Polital movements such as this are not just traditional, they have a nuiance to themselves. We all know the connectedness of this movement is unlike any other in history, social media. And I don;t think their are any surrgates you can go back to, so having one set of demands means to turn the focus to what divides the occupiers.

Comment from Roy McPhail
Time: October 17, 2011, 10:20 am

I agree. Leaderless dissent has the better potential of forcing the 1% to either deal with the ideas of the 99% or kick up enough sand to lose the last of their credibility.

Comment from A friend
Time: October 17, 2011, 10:23 am

Jim, I think it would be good if you can volunteer some time to give a workshop. It’s all self-organized. Just pick a day and time that’s good for you (except 12:30 and 6:30 during the GA).

There’s lots of talk among attendees of OccupyTO about the banking system with some crazy ideas. Please come down if you can. In solidarity.

Comment from Jim Stanford
Time: October 17, 2011, 11:39 am

Thanks to “Friend” for that suggestion, I will do that this week for sure.

Comment from Darwin O’Connor
Time: October 17, 2011, 12:34 pm

Let us know when you plan on doing your workshop. Maybe some of us will be able to come down, too.

Comment from Larry Kazdan
Time: October 17, 2011, 6:03 pm

Letter in Winnipeg Sun and Toronto Sun

Focused complaint

Re: ‘Occupy protesters lack real focus, Oct. 14 editorial.

Protesters in Libya, Egypt and Syria who took to the streets had varied and multiple demands. Did your editorialists accuse them of lacking focus? In Canada, income inequality has increased, unemployment has grown and now the government claims it must cut more services.

The majority of workers who have seen their salaries stagnate while the rich get richer are fed up with government and big media that dance to the tune of corporate interests.


(Comment by Winnipeg Sun:

At least the Arab Spring protesters could point to one clear, shared goal — to remove the government in whatever country they were in.

Comment from Britta Hansen
Time: October 18, 2011, 6:29 am

If you have a workshop and I’m not in class I will definately be there. Just tell us the place and time!

Comment from Paul Tulloch
Time: October 18, 2011, 9:26 pm

thinking about the prospects and future of the Occupy movement. Many still kind of joke about the situation, media (especially Canadian stuff I have seen), business types, government of the 1% types, and the non-occupiers (many fence sitting middle class types who have not fallen or are not close to falling and unsympathetic).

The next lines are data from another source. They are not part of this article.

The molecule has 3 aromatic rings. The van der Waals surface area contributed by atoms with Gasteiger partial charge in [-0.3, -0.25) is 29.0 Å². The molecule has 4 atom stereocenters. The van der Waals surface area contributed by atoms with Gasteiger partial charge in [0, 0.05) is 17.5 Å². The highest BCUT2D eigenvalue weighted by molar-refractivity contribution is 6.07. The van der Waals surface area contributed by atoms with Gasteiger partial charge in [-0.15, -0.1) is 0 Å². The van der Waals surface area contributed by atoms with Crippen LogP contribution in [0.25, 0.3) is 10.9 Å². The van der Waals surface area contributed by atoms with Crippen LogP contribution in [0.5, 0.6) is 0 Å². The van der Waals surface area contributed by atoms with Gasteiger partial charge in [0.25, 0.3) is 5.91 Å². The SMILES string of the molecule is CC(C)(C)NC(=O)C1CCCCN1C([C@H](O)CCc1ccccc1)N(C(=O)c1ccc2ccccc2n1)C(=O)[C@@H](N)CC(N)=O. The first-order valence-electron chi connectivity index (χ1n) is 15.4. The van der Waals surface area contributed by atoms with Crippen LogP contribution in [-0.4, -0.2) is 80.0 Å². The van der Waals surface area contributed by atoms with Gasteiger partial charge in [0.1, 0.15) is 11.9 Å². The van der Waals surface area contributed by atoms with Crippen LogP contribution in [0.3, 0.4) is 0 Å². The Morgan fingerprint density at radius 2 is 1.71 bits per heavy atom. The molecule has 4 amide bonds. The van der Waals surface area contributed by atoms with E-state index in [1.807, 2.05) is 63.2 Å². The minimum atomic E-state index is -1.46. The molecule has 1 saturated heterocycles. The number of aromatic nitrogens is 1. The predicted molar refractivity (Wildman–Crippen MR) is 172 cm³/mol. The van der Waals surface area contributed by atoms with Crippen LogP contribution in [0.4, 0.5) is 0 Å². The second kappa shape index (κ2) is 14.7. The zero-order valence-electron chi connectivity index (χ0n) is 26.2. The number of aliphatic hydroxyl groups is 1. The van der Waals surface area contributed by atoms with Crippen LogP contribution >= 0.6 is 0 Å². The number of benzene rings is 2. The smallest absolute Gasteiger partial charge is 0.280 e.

But lets just look at a coupel of points to maybe intepret where the future pathway lay.

1) the economy is not getting better, and no miracle solutions lay up the 1% sleeve, like massive credit creation (borrowing on the future) rather than increasing wages. (, housing bubble, etc) I just do not see it, anybody see how capilatism in its current form or even plausible near term forms could alter course? ( I know the plasticity of capital is immpressive, but in my mind it has been destroying itself for the last 20 years and the housing bubble was its last hurray into keeping the middle class somewhat secure and happy, and most importantly watching their tvs and off the streets.)

2) (do I need a 2) about the only thing the near term, solution that seems to be taking shape and now driving a nail in the global economy coffin is austerity. SO I don;t see austerity clearing the streets of protesters. In fact austerity is just the ticket Occupiers fuel them selves up on.

3) alternatives- a smart green and social sustainable globalized keynsian type long term growth strategy is the only way to nondectructively and peacefully clear the streets.

so what will the future be, this is something very very very different from all previous forms of social protest. This protest never sleeps, and there is little control over communciation and if it is dealt with violently, it will be televised somewhere. So how will it be resolved. The Hoovervilles and tent cities are just being set up along side and the occupiers are building a home for the disenchanted, the disenfranchised, the unemployed, the hungry and the homeless. And social networks never lie. Trist me, I have over a dozen Facebook friends sending pics updates and even songs from many of the sites across the world. It truly is something that has never existed before and it will take the controllers a long time to figure it out. By that time the loudness could be deafening.